More than 20 years ago, when Tim Lemon first went to work as a wildlife enforcement officer for the N.C. Wildlife Resources Commission, squirrel hunting was a big deal.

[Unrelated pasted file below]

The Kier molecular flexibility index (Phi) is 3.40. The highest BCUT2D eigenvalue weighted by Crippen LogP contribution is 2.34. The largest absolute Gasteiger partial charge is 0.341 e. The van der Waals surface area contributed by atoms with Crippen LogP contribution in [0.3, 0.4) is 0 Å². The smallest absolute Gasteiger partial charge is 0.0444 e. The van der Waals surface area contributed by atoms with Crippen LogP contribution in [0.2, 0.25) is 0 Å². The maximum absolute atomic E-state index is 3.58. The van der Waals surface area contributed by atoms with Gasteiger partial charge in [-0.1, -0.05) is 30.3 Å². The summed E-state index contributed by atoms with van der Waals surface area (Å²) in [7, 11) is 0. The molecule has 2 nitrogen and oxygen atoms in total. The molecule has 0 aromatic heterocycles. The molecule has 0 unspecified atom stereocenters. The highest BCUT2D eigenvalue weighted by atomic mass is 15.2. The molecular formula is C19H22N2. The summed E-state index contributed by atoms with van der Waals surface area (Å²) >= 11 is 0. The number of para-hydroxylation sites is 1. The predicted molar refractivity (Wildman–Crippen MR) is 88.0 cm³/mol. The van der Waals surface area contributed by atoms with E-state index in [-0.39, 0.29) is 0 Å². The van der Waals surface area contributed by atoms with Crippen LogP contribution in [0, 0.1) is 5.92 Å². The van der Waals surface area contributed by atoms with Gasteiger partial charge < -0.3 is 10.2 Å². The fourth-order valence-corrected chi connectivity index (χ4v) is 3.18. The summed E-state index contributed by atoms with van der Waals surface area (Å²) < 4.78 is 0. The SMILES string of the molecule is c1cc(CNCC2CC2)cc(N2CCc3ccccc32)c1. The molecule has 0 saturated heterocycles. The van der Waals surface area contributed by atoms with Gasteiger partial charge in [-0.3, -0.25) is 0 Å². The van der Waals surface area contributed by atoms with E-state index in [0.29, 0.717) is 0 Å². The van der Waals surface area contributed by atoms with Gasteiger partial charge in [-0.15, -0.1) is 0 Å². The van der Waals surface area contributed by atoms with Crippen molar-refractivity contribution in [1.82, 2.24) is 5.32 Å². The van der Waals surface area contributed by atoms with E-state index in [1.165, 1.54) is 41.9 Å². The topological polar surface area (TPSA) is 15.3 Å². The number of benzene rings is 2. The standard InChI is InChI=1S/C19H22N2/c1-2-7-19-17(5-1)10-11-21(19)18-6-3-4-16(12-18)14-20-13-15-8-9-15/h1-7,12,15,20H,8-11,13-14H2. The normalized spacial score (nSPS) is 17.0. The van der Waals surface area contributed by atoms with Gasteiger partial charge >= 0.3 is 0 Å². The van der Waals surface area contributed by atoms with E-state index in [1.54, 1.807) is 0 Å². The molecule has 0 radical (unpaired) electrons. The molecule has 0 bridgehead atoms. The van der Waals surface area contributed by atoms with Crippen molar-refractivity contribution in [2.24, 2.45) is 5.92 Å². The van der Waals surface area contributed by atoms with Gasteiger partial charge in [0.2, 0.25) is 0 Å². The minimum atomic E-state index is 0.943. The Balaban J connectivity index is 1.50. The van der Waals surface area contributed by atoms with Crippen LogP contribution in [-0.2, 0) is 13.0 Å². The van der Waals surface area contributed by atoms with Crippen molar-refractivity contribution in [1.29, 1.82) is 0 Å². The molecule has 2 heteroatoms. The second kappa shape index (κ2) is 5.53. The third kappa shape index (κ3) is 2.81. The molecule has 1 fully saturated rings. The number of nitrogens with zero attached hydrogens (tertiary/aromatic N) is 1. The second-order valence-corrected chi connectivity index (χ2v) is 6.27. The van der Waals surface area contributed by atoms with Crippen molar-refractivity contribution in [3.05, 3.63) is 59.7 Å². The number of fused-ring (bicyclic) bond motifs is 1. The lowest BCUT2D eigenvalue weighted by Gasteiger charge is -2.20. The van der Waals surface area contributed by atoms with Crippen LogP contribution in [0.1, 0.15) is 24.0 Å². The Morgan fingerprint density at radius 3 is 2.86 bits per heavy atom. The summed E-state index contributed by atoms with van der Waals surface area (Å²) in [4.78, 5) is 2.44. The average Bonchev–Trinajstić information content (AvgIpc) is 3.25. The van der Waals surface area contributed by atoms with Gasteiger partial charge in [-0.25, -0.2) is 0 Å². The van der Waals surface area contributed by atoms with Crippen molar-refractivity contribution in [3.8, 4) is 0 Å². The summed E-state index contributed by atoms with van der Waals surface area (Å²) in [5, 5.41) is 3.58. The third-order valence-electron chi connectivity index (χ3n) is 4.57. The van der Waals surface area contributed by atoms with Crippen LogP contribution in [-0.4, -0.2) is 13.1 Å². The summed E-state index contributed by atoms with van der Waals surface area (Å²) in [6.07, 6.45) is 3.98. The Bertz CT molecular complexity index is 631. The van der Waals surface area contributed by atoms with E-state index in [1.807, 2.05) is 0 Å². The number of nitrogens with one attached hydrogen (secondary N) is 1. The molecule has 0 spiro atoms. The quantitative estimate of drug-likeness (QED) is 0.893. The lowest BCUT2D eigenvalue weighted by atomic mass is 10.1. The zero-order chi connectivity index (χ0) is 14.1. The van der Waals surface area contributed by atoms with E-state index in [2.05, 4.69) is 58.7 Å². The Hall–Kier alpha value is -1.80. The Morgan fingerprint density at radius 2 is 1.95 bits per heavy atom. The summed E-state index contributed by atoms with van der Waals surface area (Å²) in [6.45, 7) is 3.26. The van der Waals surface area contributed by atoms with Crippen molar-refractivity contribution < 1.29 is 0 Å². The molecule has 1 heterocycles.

“At one time, there weren’t as many deer, and everybody went squirrel hunting,” said Lemon, now a hunter-safety coordinator for the WRC in northwest North Carolina. “Back then, it was a big deal to catch an out-of-season squirrel hunter.” “Back then” – before every corner of North Carolina was full of whitetail deer — gray squirrels were one of the most highly sought-after game animals, with farm kids and their fathers eagerly anticipating the mid-October season opener. Even when deer started to flourish — but before bow hunting became almost the rule instead of the exception — October became a great way to “kill two squirrels” with one stone, that is, hunt for squirrels while scouting deer turf. But somewhere in the late 1980s, the number of squirrel hunters started to decline, replaced by the deer as the Tar Heel state’s most-popular game animal. However, about that time Gray Bullins actually killed his first squirrel. “I guess I was eight or nine — small enough for a 20-gauge shotgun to knock me down,” said Bullins, a millwright from the Stokes County town of Walnut Cove who hasn’t missed a squirrel season since he knocked their first animal off a tree limb. “I was hooked for life,” he said. “I deer hunt, but I don’t enjoy it nearly as much as squirrel hunting.” These days, with the season scheduled to end Jan. 31, Bullins squeezes in at least a day or two of squirrel hunting every week, even if he’s got to rush home after work to get in 30 minutes or an hour before dark. He figures he averages killing about two or three squirrels per trip, and even though he hasn’t killed a daily limit of eight, he typically approaches his season limit of 75. “It’s tougher after the (deer) season goes out (in mid-December) because all the leaves are off the trees and any movement you make, they can see it,” he said. “A lot of people will use a squirrel dog, like a feist, but I still spot and stalk. I sit out there and snipe at ’em.” Bullins said staying still, moving very slowly and less often, are the primary differences between early-season and January squirrel hunting. When the season opens during mid-October, enough leaves remain the trees that hunters can locate squirrels by their barking, the noise them make scampering across the bark on tree trunks and limbs, or their rattling in the leaves. At that point, Bullins said stalking squirrels is much more effective, easing through the trees to within range of the animal, with his movements screened by the leaves. “Early in the season, when there are still leaves on the trees, you can hear ’em bark and ease through the trees to ’em,” Bullins said. “Sometimes, you’re shot will be pretty long. I killed one that it took me 30 minutes to slip up on and get a shot. “Squirrels will stay in the same places the whole season.” Bullins said their typical fall range will encompass areas of woods where mast-producing trees such as oaks, hickories and beeches are littering the forest floor with their plenty. “They won’t change location much,” he said. “And there as many squirrels out in January as early on. They don’t really (hibernate) until February, after the season is over. “I hunt mornings more often late in the season, after the (daylight saving) time changes, when it gets dark earlier. It doesn’t leave much time in the afternoon when I get off at four and I’m not ready to go until five, when it gets dark at 5:30. “But I’ve had good luck in the mornings and afternoons. You just try to catch ’em when they’re out there.” Bullins normally doesn’t expect to find squirrels out and on the move at the crack of dawn. When he hunts mornings, he sets 8 a.m. as his time to be in the woods. “I’ll ease in and move from tree to tree, just work my way through the woods,” he said. “I’ll find an old hickory tree that’s putting out nuts and sit down and wait for ’em. They’ll come out and come to me when they get hungry.” Typically, Bullins will sit up against a tree trunk for about 30 minutes before moving to new territory. He tries to pick a spot in a grove of mast-producing oaks, hickories or beeches because there’s no stalking or slipping through the woods. Like sitting in a deer stand, it’s a matter of staying quiet and still in a good area and waiting for the game to approach. “I’ll sit 30 or 35 minutes at every tree; I’ll stay until I get tired of sitting,” he said. “I’ve killed them sitting in white oaks — I’ve even killed one this season in a pine. “When I get a decent shot, I take it. And I try to shoot ’em on the ground because with a rifle, you know where the bullet is going.” Although Bullins killed his first squirrel with a 20-gauge shotgun, he does all of his hunting now with a .22 Savage Mark II rifle topped with a 4x28 Leopold rim-fire scope. He likes to shoot CCI Stinger hollow-point bullets, which pack a punch at 1,640 foot-per-second muzzle velocity. “That’s why you have to shoot ’em in the head; if you shoot ’em in the body, that’s a big hole,” he said. “Most of my shots come at about 30 yards. “Really, shooting them in the head, you’re shooting at something about the size of an egg. I’ve shot ’em with open sights, but that’s where the scope really helps. Squirrel hunting will really help your marksmanship.” Because that kind of crack-shot accuracy is needed to fill his game bag, Bullins never takes a shot at a running squirrel — the kind of shot that a hunter carrying a 20-gauge could make day-in and day-out. Instead, he’s got to wait for a squirrel to become extremely still, and that takes a great deal of patience and woodsmanship. “They’ll jump around a lot; they’re hunting for something,” he said. “You’ve just got to get on ’em and wait for ’em to stop. A lot of the time they’ll stop on a limb that’s on the ground, or on a stump, so you’re shooting about waist high. “There are people who can whistle a squirrel and stop him, but that’s way beyond my level.” Bullins said the weather can either help him or hurt him. “If it’s real dry and the leaves are dry, you’ll really have to sit and wait,” he said.”After a rain, you can move around easier, but you can’t hear them as easy. “There’s no use going if it’s windy because you can’t hear them coming through the trees.” There’s one situation that gives Bullins a lot of good daydreams — a block of hardwoods close to a cornfield. “If you’re hunting around a cornfield, there’ll be plenty of squirrels,” he said. “They’re almost like deer; they’ll come to corn every day. “What you do is just get around the fields before they come out. You hunt just inside the edge of the woods around the cornfield, and they’ll come out of the trees and go right there.” Bullins has only to pick a likely spot, sit down and pick the squirrels off as they make their way from the woods to the field. When he’s squirrel hunting, Bullins normally wears a camouflage coat, a blaze-orange cap (to fulfill hunter-safety requirements) and a pair of jeans or work pants. He feels like staying still is as important at keeping squirrels from spotting him as being totally camouflaged. “Sometimes I think they can see your orange, even though the scientists say they can’t,” he said. “Mostly, you wear it to keep someone else from shooting you.” Bullins believes part of the decline in numbers of squirrel hunters as to do with people switching over to deer hunting as that population exploded. Part of it, he believes, is people aren’t as apt to spend the time and trouble it takes to kill — and clean — enough animals to make a good meal. And, he said, kids aren’t starting out hunting squirrels they way they did 20 or 30 years ago. “They’re not doing as much hunting at all,” he said. “They’re playing video games.” But those kids haven’t had anyone make squirrels for them the way Bullins’ grandmother has for him. Her recipe is fairly simple: cut a squirrel into six pieces — all four legs and two pieces from the ribs — boil them until the meat is tender, then roll them in flour, salt and pepper and fry in a skillet or frying pan. Wildlife biologists say hunting pressure has no appreciable affect on squirrel populations. The driving factor is the quality of the mast crop in a particular season. If there are plenty of acorns, hickory nuts and beech nuts this fall, squirrels will bear and raise larger litters the following spring, putting an awful lot of squirrels in the woods when the season opens. In years where with a general mast failure, squirrel reproduction takes a big hit. Terry Sharpe, the long-time small-game expert for the N.C. Wildlife Resources Commission (he retired in December), said squirrel populations have been basically stable for years. “They don’t respond to the same factors — whatever they are — that quail and rabbits do,” Sharpe said. “The squirrel population is, generally, good. “The state of the annual mast crop affects reproduction the following spring. In the years following good acorn crops, you have good hunting; in the years following mast failures, there aren’t a lot of squirrels in the woods.” Sharpe said squirrels will switch off from one food to another as they become available. Hickory nuts generally fall in September followed by beech nuts. White-oak acorns and red-oak acorns follow in October; Sharpe said squirrels will eat white-oak acorns first. “They’ll also eat pine burrs early in the fall, and their fourth main food is mushrooms and fungi,” he said. As far as hunting at public or private game lands, biologists recommend searching for the oldest timber at any tract. Sections of timber at national forests such as the Nantahala, Pisgah, Uwharrie and Croatan have been thinned or even clear-cut and replanted. The oldest sections, some of which haven’t been logged in 75 or 80 years, probably have the largest and best mast-producing trees, whether they’re oaks, hickories or beeches.